Then I went to the store later and saw the meat section, but in my head were visions of whole flocks and herds living mostly horrific lives, not enjoying the full amount of their creation, but masses being bred inhumanely to feed insatiable gluttony and waste. I realized then that I may be in for some changes.

The experiment is still inconclusive, but definitely is productive, regardless of the ambiguity. The fact is, at this point, it seems wasteful that I must kill something else to feed myself when I live in a time of plenty with so many other healthy options. And now at least I know I would not be able to stomach harvesting a mammal, even though I read all the chapters on it in my Country Living book and tried to mentally go through it to see if I could deal. That answers that question right there–no.

If it takes denial to do it–if I have to hide myself from the truth of it to make it comfortable to me, then, well–I shouldn’t be doing it, right?

Good Day

I found out there is a brand new county gym just mile or so from my work that charges $20 a month for a membership and includes a pool! I went today and it was pretty easy to do on my lunch hour. I’m excited. I’m not joining until after Jackson, though, since we’ll be out for a week. So excited!

Tonight I was on my nightly mosquito massacre (the swamp grass juice was making a mess of my walls and is only good for 36 hours before it reeks), and was thinking about how I went to bed at 1 a.m. and got up early and worked all day, doubled what I’d hoped to accomplish there, and worked out at lunch, came home and hung out with the kids and taught a voice lesson (love it!) and how I physically haven’t been feeling so great and that I should be miserable.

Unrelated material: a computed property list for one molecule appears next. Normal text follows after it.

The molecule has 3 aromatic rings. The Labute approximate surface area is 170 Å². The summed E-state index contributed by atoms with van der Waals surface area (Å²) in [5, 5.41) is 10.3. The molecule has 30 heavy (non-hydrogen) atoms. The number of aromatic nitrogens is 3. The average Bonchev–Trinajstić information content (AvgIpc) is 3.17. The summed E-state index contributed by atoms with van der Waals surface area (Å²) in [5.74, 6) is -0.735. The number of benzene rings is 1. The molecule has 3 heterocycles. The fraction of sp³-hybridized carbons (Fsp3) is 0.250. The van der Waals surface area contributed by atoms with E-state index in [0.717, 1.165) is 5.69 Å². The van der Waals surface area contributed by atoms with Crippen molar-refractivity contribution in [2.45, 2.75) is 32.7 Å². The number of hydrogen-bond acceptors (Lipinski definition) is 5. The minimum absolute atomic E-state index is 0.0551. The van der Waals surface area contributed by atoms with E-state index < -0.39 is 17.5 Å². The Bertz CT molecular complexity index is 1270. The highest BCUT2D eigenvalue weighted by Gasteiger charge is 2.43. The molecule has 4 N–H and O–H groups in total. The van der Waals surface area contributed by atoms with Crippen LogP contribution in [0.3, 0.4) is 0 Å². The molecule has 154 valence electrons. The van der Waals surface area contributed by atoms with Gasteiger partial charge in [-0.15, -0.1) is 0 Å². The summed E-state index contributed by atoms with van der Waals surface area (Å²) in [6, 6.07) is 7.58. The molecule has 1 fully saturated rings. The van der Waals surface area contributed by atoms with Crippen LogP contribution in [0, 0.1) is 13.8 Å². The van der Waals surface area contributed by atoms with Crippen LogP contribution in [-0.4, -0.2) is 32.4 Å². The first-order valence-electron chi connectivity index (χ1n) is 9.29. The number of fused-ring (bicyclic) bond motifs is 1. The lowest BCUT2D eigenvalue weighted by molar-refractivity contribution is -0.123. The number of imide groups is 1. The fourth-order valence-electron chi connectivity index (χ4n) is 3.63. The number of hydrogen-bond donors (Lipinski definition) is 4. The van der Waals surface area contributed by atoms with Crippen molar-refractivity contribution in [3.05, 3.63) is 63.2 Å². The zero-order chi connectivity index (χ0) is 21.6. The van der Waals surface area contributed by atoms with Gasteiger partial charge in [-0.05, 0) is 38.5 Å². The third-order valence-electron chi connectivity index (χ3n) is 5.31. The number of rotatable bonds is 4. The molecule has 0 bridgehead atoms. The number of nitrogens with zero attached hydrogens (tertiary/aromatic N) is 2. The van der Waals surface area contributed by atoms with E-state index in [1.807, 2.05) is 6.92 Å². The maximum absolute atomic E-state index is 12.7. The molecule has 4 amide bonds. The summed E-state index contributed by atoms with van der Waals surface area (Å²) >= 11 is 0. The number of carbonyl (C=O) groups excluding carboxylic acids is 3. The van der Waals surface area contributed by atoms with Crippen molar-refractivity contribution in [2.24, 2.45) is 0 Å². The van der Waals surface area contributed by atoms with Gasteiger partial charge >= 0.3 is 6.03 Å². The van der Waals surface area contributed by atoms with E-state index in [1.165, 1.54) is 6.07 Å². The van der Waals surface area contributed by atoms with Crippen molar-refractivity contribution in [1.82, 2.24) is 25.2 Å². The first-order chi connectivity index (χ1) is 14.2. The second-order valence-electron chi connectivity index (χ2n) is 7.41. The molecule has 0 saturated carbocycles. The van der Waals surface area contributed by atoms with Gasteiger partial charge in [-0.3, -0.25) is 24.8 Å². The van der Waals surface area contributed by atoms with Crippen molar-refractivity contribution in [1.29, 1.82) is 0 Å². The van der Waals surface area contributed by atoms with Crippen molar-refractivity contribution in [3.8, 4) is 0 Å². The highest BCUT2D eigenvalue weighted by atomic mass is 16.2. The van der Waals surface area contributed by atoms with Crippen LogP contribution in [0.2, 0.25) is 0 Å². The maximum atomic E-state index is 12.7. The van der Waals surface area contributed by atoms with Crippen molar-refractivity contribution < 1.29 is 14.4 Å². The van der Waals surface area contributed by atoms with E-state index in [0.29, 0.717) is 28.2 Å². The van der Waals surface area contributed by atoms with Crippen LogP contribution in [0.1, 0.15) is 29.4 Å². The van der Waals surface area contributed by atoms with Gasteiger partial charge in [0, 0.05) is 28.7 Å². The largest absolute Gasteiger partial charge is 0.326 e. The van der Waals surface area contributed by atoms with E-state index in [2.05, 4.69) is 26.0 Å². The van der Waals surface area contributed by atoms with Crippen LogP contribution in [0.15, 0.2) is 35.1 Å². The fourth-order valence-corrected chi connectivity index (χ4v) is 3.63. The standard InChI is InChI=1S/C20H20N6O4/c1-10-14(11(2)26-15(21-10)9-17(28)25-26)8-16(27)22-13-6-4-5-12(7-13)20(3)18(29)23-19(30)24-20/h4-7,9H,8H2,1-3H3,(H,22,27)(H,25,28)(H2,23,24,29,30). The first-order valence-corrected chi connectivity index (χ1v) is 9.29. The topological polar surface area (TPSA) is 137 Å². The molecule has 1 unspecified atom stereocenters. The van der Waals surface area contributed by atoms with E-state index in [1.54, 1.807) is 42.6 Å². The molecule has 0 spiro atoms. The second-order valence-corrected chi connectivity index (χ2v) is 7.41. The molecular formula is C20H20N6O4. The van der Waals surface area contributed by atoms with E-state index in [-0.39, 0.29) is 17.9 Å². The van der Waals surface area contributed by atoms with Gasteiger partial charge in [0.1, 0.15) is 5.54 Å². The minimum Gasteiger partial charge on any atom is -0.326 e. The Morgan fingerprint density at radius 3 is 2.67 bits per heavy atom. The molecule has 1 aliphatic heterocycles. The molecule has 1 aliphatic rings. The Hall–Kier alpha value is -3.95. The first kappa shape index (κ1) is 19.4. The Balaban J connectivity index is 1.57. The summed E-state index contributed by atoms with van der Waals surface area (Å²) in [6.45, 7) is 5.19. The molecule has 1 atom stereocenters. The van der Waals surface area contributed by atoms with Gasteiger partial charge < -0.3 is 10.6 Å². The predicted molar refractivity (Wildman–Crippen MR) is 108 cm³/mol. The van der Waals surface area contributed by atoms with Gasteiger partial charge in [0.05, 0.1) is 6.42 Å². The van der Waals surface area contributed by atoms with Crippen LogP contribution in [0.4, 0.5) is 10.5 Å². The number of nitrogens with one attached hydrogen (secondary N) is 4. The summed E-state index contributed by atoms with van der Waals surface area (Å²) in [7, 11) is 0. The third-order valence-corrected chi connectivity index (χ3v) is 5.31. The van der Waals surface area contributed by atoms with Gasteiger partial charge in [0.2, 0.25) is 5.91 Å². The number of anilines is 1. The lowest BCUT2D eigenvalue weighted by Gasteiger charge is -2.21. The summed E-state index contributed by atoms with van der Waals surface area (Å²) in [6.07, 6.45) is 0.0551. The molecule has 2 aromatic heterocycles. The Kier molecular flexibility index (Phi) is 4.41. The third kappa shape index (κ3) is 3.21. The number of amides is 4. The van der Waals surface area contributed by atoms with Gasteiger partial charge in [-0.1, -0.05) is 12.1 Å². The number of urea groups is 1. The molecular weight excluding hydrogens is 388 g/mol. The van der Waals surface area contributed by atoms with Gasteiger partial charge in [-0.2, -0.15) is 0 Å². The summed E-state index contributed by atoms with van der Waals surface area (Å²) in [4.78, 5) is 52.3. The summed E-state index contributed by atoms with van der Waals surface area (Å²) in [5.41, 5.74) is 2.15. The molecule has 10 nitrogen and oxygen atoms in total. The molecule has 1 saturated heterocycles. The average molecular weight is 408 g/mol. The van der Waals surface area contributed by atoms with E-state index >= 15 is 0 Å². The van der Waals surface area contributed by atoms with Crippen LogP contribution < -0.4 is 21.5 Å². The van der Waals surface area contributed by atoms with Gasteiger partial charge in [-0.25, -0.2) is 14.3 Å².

Yet, I feel like I could keep going for another four hours (and probably will), and am not sobbing in a pint of ice-cream as generally is my wont. I’ve been like this all week, and more like this over the past month. It is so curious. It could just be that I have a good job and have hope and enjoy how I spend my time, but I also was reminded of the blessing I received just before I started this job, that I would be given an extra measure of strength and shouldn’t underestimate myself. I can definitely witness to the truth of that–I’m a whole new person.

My co-workers were excited about being recipients of my spare zucchinis today. They are nice people. We’re all writers and designers and don’t need to collaborate much, so everyone just sits with headphones on all day in the dark (there are windows, but no one wants overhead lights because especially the artists need contrast of the screen). But sometimes we chat briefly, and they are all just really good people. Everyone I’ve met has been surprisingly normal and cool.

Every day I listen to hours of my favorite opera singers, and every day at some point I’m weeping over the gorgeousness of it. But it’s ok, because my desk faces the corner. Music is true ecstasy sometimes.

It feels good to be happy, and I know I have the Lord to thank for it. Of course we’re supposed to be able to be happy regardless of our circumstances, but for me, a little change in circumstances has made a huge difference.

Plus, my sweet friend Jen’s husband passed his dissertation defense this week–even with jerky and unreasonable professors! The Lord truly answers prayers!! Yay Jen, on to NH!

xoxoxo